(Yicai Global) June 12 -- SAIC Volkswagen Automotive, one of China’s oldest auto joint ventures, will spend CNY140 billion (USD19.8 billion) largely on new energy and smart cars over the next five years, according to SAIC Motor Chairman Chen Hong.
SAIC Volkswagen’s CNY17 billion (USD2.4 billion) modular electric platform factory, which uses a modular design to build battery packs of different sizes, is on schedule to start production in October, The Paper reported Chen as saying at a shareholders’ meeting yesterday.
Located in the Anting area of Shanghai’s Jiading district, it is the largest pure electric vehicle plant in China to date, capable of rolling out 300,000 units a year.
The SAIC Audi project, which has attracted much attention since it was unveiled in 2016, is moving ahead and will soon be implemented, Chen said. It will include many innovations such as being able to perform online and offline sales at the same time, he added. Volkswagen’s China-made Audis are mainly produced by another JV, Changchun, Jilin province-based FAW Volkswagen, which is not in favor of the deal.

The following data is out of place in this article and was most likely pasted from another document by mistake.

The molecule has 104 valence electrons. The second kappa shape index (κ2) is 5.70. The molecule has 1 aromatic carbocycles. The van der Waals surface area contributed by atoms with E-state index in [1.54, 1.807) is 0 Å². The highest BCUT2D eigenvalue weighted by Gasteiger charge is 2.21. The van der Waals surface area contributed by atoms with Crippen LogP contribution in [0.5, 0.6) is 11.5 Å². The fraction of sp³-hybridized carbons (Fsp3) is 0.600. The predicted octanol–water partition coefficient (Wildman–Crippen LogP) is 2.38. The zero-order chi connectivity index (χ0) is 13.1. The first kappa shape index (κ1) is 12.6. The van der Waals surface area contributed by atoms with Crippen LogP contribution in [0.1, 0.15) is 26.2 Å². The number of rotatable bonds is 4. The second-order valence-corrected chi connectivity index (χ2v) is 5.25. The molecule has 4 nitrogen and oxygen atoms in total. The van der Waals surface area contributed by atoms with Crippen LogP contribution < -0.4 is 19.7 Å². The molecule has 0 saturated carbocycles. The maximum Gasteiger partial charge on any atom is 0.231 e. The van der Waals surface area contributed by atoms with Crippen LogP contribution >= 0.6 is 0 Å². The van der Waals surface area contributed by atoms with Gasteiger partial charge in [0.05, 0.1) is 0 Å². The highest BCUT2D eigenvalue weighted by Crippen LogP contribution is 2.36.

The partnership between Shanghai’s SAIC Motor and Germany’s Volkswagen dates back over 30 years and won’t be affected by the Wolfsburg-based firm’s cooperation with other Chinese partners, Chen said.
Volkswagen Group China, the German automaker’s unit in the country, is seeking a 50 percent stake in its electric vehicle partner Anhui Jianghuai Automobile Group Holdings for EUR1 billion (USD1.1 billion), the Beijing-based firm said last month. That would hike its stake in JAC Volkswagen, their NEV joint venture in Hefei, Anhui province, to 75 percent.
The move would make Volkswagen the second foreign carmaker to own a controlling stake in its Chinese JV. BMW was the first after China removed foreign ownership limits for automakers in 2018.
Set up in 1985, SAIC Volkswagen mainly produces Volkswagen and Skoda vehicles. Last year, the Shanghai-based firm sold 2 million units, ranking second nationwide after FAW Volkswagen, according to the China Passenger Car Association.
Editor: Kim Taylor